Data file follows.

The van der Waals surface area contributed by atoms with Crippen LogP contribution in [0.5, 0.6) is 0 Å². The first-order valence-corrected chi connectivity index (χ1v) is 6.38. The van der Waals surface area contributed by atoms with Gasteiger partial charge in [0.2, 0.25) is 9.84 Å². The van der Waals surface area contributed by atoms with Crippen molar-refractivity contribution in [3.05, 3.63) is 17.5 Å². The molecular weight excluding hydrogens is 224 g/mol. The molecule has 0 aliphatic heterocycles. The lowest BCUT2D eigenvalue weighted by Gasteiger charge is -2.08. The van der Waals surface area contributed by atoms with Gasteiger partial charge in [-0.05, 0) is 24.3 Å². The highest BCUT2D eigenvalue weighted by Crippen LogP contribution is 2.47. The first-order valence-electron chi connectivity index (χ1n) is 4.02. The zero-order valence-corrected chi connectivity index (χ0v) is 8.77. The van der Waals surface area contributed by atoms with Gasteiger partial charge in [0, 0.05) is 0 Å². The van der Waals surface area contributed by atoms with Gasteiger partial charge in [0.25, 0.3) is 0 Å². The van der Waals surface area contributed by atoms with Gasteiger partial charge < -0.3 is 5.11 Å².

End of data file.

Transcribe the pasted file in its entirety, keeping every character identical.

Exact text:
The van der Waals surface area contributed by atoms with Crippen LogP contribution in [0.5, 0.6) is 0 Å². The first-order valence-corrected chi connectivity index (χ1v) is 6.38. The van der Waals surface area contributed by atoms with Gasteiger partial charge in [0.2, 0.25) is 9.84 Å². The van der Waals surface area contributed by atoms with Crippen molar-refractivity contribution in [3.05, 3.63) is 17.5 Å². The molecular weight excluding hydrogens is 224 g/mol. The molecule has 0 aliphatic heterocycles. The lowest BCUT2D eigenvalue weighted by Gasteiger charge is -2.08. The van der Waals surface area contributed by atoms with Gasteiger partial charge in [-0.05, 0) is 24.3 Å². The highest BCUT2D eigenvalue weighted by Crippen LogP contribution is 2.47. The first-order valence-electron chi connectivity index (χ1n) is 4.02. The zero-order valence-corrected chi connectivity index (χ0v) is 8.77. The van der Waals surface area contributed by atoms with Gasteiger partial charge in [0, 0.05) is 0 Å². The van der Waals surface area contributed by atoms with Gasteiger partial charge in [0.25, 0.3) is 0 Å². The van der Waals surface area contributed by atoms with Gasteiger partial charge < -0.3 is 5.11 Å².